(Excerpts from Reuters Global Markets Forum conversation)
NEW YORK Feb 14 Global investors miss some of
the best plays in emerging markets by focusing too heavily on
commodities and ignoring consumer sectors that deliver fatter
long-term returns, according to a Wall Street specialist in
overseas markets said.
Portfolio manager Charles Wilson of Thornburg Investments,
who oversees $1 billion of emerging market assets, told the
Reuters Global Markets Forum on Tuesday that patient investors
can easily top returns from energy and materials in developing
markets by focusing on the consumer discretionary, consumer
staples and healthcare sectors.
The following are edited excerpts from the conversation:
Question: Where is the sizzle in developing markets for
Answer: Data show that over long periods (10/15 years) sectors,
like consumer discretionary and staples, do better than
commodity sectors. The excess returns come from the fact you
tend to find better businesses that compound faster in those
sectors. It also has to do with the fact the markets are often
more consolidated and tend to lead to better pricing power.
Q: What do you look for in emerging market companies?
A: We tend to get involved when a company is over $1 billion (in
market capitalization). We know it's relatively established at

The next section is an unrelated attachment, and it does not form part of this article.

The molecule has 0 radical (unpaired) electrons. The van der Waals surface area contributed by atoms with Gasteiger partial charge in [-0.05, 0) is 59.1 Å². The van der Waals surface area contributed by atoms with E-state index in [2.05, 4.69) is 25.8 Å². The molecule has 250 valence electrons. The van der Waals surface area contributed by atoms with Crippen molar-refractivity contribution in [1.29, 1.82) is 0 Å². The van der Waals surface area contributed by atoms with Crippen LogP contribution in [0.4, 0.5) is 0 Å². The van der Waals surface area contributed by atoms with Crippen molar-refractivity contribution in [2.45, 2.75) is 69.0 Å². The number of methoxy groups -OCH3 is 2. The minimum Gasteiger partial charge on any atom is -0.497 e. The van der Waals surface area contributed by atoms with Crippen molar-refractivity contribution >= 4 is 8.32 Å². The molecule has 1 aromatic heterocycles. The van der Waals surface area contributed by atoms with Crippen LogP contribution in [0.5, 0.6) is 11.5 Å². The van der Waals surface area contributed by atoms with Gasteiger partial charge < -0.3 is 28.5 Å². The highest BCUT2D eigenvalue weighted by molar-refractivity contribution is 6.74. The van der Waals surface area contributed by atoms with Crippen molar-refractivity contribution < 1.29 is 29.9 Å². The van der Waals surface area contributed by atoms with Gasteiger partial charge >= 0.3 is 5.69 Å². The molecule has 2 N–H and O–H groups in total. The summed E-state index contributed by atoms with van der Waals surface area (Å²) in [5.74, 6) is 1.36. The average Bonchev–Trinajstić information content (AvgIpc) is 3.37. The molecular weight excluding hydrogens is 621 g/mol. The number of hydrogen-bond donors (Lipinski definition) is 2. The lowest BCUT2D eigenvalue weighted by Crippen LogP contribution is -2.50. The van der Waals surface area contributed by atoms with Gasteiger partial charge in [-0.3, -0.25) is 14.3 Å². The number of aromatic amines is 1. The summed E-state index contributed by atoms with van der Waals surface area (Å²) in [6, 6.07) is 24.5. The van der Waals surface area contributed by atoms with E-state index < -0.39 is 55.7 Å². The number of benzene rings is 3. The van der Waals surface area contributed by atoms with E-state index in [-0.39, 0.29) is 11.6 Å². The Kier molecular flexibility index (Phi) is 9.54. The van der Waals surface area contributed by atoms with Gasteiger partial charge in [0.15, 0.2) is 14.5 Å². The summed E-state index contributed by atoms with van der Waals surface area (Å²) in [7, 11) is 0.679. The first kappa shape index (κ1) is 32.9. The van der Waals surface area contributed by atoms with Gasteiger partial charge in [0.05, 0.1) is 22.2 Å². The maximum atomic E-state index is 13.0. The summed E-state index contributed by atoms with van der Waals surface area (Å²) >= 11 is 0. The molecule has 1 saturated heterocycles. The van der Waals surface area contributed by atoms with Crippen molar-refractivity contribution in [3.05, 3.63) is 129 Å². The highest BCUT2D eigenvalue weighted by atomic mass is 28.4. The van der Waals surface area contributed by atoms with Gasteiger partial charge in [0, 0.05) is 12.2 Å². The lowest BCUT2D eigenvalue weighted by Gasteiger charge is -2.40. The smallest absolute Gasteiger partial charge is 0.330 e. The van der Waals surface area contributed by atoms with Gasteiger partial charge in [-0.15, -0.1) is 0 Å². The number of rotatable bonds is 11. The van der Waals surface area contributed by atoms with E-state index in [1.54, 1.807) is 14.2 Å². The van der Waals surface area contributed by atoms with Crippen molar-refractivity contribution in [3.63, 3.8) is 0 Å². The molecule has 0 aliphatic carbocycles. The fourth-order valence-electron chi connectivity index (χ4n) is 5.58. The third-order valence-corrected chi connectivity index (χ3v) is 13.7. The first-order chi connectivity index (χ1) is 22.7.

that point. We have much greater success with companies going
from $1 billion-$5 billion than from $500 million-$2 billion (in
market capitalization). There are quite a few companies in the
$1 billion-$8 billion category. Last time I checked, there were
3K to 4K.
Q: What are you looking at now?
A: We like domestic consumption stories that are somewhat
insulated from global issues/concerns right now. India for
example. We also think that China is progressing better than the
market fears and many companies are trading at good valuations.
One small cap we really like is IMAX China. They
are the local sub for IMAX. They had a really tough
2016 basically due to poor box office lineup, but we expect that
to turn around this year. We also expect them to continue to
sign large new theater contracts, which will drive long-term
(This interview was conducted in the Reuters Global Markets
Forum, a chatroom hosted on the Eikon platform. For more
information on the forum, or to join the conversation, follow
this link: https:forms.thomsonreuters.com/communities)
(Reporting by Michael Connor in New York; Editing by Paul